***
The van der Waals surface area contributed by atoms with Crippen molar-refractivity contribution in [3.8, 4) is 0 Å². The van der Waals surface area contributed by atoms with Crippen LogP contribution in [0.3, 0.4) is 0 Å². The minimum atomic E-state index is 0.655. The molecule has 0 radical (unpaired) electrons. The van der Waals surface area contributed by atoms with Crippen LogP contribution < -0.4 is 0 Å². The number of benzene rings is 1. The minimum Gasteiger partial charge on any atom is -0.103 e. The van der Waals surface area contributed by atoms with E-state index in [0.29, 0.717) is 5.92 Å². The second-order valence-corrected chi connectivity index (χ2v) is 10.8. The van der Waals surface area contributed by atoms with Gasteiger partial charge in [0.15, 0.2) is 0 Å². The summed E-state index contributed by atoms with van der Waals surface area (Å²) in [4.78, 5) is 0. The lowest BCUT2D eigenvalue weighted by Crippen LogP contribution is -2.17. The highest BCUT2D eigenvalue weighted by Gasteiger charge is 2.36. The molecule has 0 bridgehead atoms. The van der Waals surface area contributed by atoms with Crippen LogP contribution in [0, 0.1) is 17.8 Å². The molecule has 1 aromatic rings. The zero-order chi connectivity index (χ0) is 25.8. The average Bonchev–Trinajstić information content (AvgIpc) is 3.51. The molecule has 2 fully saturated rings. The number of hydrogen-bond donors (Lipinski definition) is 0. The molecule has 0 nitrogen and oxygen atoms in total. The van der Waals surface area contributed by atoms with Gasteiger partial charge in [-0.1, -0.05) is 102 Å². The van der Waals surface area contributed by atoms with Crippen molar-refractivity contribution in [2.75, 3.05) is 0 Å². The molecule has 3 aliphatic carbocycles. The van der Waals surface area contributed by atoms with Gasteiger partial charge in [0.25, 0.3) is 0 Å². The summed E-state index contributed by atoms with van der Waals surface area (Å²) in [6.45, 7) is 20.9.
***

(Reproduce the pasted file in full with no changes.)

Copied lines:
The van der Waals surface area contributed by atoms with Crippen molar-refractivity contribution in [3.8, 4) is 0 Å². The van der Waals surface area contributed by atoms with Crippen LogP contribution in [0.3, 0.4) is 0 Å². The minimum atomic E-state index is 0.655. The molecule has 0 radical (unpaired) electrons. The van der Waals surface area contributed by atoms with Crippen LogP contribution < -0.4 is 0 Å². The number of benzene rings is 1. The minimum Gasteiger partial charge on any atom is -0.103 e. The van der Waals surface area contributed by atoms with E-state index in [0.29, 0.717) is 5.92 Å². The second-order valence-corrected chi connectivity index (χ2v) is 10.8. The van der Waals surface area contributed by atoms with Gasteiger partial charge in [0.15, 0.2) is 0 Å². The summed E-state index contributed by atoms with van der Waals surface area (Å²) in [4.78, 5) is 0. The lowest BCUT2D eigenvalue weighted by Crippen LogP contribution is -2.17. The highest BCUT2D eigenvalue weighted by Gasteiger charge is 2.36. The molecule has 0 bridgehead atoms. The van der Waals surface area contributed by atoms with Crippen LogP contribution in [0, 0.1) is 17.8 Å². The molecule has 1 aromatic rings. The zero-order chi connectivity index (χ0) is 25.8. The average Bonchev–Trinajstić information content (AvgIpc) is 3.51. The molecule has 2 fully saturated rings. The number of hydrogen-bond donors (Lipinski definition) is 0. The molecule has 0 nitrogen and oxygen atoms in total. The van der Waals surface area contributed by atoms with Gasteiger partial charge in [-0.1, -0.05) is 102 Å². The van der Waals surface area contributed by atoms with Crippen molar-refractivity contribution in [2.75, 3.05) is 0 Å². The molecule has 3 aliphatic carbocycles. The van der Waals surface area contributed by atoms with Gasteiger partial charge in [0.25, 0.3) is 0 Å². The summed E-state index contributed by atoms with van der Waals surface area (Å²) in [6.45, 7) is 20.9.